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Litchfield Beach: Sidewalk holds promise for safer route to the beach

By Jackie R. Broach
Coastal Observer

After years of planning, a pedestrian path along Litchfield Boulevard, at the end of Sportsman Drive, is finally under construction and moving rapidly toward completion.

“I was there for New Year’s weekend and I saw a little bit of what’s been done. As of Friday it looked as though they had poured about a quarter of the sidewalk,” said Kevin Corrigan, president of the Litchfield Beaches Property Owners Association.

Construction started just before the holidays and workers were still busy on Wednesday with the sidewalk and putting in riprap – rocks going down the embankment from the path to the water to help with erosion.

“It’s not far from being finished. It will definitely be done by the end of the month,” said Anna Levy, resident construction engineer at the S.C. Department of Transportation maintenance office in Georgetown. DOT is in charge of the project, which is budgeted at about $90,000.

“There’s really not much to it,” Levy said of the project. Yet for something so straightforward, it has certainly been a long time coming. The Litchfield Beaches Property Owners Association has spent the better part of a decade trying to get something done to improve safety along that area for pedestrians and cyclists.

“We’ve had so many complaints about safety,” Corrigan said. “I don’t think the initial developers ever envisioned more of the foot traffic would be on that side of the street.”

Yet vacationers frequently walk along the canal to reach businesses on Highway 17. It’s also a popular route for people walking to the beach from homes on Sportsman Drive.

The grassy area along the canal, where the path is under construction, was narrow and uneven, leading most to walk instead on the road. But a curve in the road means approaching cars can’t see people on the road as they round the curve, creating an extremely dangerous situation.

A Waccamaw High School student was injured by a car while walking with friends along the shoulder of Litchfield Boulevard in 2010. The car went off the road between Sportsman Drive and the bridge over Clubhouse Creek.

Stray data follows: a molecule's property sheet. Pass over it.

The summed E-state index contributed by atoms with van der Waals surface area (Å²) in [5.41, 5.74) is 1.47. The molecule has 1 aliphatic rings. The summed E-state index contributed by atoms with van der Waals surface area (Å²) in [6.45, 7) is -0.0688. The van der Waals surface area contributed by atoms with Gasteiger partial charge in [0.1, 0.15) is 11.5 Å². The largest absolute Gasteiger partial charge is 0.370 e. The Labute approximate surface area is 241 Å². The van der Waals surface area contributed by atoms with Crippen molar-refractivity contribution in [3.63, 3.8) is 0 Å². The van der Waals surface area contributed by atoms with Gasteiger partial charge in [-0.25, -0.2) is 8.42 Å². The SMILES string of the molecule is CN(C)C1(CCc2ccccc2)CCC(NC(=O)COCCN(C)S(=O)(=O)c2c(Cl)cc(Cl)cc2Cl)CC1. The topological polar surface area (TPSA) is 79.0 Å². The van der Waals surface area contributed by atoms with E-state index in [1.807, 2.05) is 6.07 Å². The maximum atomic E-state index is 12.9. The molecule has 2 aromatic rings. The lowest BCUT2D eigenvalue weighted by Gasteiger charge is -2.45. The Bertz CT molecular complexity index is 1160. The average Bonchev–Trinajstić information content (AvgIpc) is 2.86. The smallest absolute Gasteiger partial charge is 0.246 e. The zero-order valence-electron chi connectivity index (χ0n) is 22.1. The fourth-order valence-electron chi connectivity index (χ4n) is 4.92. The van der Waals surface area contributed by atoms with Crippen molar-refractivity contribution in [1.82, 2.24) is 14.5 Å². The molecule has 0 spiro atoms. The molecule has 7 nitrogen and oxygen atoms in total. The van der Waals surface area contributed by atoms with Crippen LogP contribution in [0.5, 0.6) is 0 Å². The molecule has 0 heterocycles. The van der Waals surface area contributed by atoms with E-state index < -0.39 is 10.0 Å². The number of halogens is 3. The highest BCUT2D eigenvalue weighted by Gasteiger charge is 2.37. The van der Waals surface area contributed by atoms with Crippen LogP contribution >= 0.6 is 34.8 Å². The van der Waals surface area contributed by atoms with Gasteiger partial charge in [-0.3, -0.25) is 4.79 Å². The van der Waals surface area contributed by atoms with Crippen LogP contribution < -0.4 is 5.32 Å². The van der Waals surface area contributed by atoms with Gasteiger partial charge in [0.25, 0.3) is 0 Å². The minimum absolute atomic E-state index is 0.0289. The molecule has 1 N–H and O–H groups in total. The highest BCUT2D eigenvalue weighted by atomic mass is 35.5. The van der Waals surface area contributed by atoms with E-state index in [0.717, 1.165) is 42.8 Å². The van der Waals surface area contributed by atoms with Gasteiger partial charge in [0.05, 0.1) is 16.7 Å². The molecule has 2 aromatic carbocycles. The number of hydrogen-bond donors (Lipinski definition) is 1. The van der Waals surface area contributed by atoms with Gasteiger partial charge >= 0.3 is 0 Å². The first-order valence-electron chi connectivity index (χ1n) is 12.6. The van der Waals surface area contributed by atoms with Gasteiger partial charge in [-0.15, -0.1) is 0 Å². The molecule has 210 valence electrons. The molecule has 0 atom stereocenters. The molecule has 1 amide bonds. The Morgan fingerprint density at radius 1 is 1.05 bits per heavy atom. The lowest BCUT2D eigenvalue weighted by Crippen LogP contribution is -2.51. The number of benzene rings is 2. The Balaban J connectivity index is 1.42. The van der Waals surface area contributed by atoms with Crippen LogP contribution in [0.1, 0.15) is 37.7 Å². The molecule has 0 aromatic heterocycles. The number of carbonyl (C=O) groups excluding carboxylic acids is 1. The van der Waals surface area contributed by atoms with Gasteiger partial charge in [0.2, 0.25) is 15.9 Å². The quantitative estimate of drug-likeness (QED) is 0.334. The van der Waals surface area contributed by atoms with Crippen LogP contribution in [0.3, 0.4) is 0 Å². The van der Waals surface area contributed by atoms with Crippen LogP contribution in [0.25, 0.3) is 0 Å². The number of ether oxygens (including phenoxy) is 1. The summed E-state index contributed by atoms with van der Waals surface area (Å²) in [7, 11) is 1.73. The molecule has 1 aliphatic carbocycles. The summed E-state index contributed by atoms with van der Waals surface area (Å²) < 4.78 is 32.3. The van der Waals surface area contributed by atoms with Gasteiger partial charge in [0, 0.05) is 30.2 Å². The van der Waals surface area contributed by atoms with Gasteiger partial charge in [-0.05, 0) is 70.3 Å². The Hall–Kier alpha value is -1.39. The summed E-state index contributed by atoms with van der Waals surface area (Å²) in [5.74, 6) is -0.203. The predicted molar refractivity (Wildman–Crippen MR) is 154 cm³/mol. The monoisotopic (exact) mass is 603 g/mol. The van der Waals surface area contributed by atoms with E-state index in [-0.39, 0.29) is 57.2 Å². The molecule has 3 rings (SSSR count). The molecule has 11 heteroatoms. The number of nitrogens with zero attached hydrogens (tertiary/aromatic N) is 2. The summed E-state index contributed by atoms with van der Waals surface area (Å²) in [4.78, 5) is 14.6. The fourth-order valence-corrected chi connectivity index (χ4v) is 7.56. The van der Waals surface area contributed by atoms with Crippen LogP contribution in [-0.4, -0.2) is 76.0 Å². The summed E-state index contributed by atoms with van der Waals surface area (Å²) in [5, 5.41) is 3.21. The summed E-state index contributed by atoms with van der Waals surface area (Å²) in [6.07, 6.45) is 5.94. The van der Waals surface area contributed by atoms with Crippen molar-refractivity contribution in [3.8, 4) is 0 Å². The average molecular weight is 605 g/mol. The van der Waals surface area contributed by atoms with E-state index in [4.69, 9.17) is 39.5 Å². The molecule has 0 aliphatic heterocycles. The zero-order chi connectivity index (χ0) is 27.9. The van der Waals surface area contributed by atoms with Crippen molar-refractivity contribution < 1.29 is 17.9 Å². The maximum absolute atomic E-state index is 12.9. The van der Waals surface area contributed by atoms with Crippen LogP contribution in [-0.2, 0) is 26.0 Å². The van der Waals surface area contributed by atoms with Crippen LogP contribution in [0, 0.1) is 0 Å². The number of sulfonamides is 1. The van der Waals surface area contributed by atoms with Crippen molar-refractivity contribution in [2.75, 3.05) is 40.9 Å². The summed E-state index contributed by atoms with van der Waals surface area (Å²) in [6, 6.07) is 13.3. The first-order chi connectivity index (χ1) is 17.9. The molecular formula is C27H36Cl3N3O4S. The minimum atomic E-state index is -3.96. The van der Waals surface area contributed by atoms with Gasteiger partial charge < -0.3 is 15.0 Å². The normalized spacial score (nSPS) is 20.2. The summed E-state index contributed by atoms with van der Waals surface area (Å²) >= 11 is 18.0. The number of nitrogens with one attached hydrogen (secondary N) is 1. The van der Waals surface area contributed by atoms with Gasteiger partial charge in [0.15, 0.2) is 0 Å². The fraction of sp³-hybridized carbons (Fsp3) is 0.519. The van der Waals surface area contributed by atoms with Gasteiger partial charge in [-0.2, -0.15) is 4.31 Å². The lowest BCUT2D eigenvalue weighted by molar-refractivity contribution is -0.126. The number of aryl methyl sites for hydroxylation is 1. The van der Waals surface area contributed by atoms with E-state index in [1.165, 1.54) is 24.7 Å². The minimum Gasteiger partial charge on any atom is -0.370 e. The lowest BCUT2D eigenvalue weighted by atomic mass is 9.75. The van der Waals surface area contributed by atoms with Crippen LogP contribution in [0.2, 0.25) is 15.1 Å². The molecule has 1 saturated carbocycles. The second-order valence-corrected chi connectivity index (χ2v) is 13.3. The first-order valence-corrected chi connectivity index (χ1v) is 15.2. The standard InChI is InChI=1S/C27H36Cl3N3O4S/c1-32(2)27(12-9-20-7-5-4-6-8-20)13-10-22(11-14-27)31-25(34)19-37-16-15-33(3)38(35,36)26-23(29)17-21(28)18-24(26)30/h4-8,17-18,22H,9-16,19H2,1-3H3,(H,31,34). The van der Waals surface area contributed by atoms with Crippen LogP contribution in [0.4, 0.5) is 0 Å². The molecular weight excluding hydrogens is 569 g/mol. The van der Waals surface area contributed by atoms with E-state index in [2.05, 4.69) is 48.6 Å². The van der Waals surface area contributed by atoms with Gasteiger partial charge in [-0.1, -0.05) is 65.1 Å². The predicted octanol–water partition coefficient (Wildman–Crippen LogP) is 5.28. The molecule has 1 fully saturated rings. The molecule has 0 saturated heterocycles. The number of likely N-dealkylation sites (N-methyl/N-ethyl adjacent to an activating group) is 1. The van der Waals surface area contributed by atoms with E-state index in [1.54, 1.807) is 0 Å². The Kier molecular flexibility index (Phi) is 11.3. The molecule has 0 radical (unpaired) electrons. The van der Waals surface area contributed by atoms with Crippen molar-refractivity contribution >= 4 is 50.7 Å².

The 5-foot-wide concrete path will go a long way in making the area safer, according to Levy.

“We’re just glad it finally got queued up,” Corrigan said. “It’s really well done. They were very mindful of the wetlands issues. A lot of hard work went into the permit process, and Georgetown County and Paul Battaglino [the county’s capital projects coordinator] did a great job of shepherding it.”

The county was originally supposed to be in charge of the project. After going through a variety of options, including a bridge, and deciding on a walkway that would blend into the streetscape, the association hired an engineering firm to design the path and approved spending $8,750 to match a $35,000 DOT enhancement grant for the project. All the necessary permits had been obtained and the project was ready to go out for bid.

Then new requirements were put in place for projects receiving state highway funds and the county had to turn it over to DOT. The agency started the process over, making improvements that doubled the cost and caused delays. The County Transportation Committee agreed last summer to fund the second half of the cost for the work, allowing the bid process to move ahead.

When the path is complete, “we’re not going to have any hoopla or anything,” Corrigan said. “We’re just thankful it’s going to be done during this low time of the season. It’s a great time of year to get it done. Despite it being delayed for so many years, this will be a complement to the communities of North Litchfield and Litchfield Beach.”

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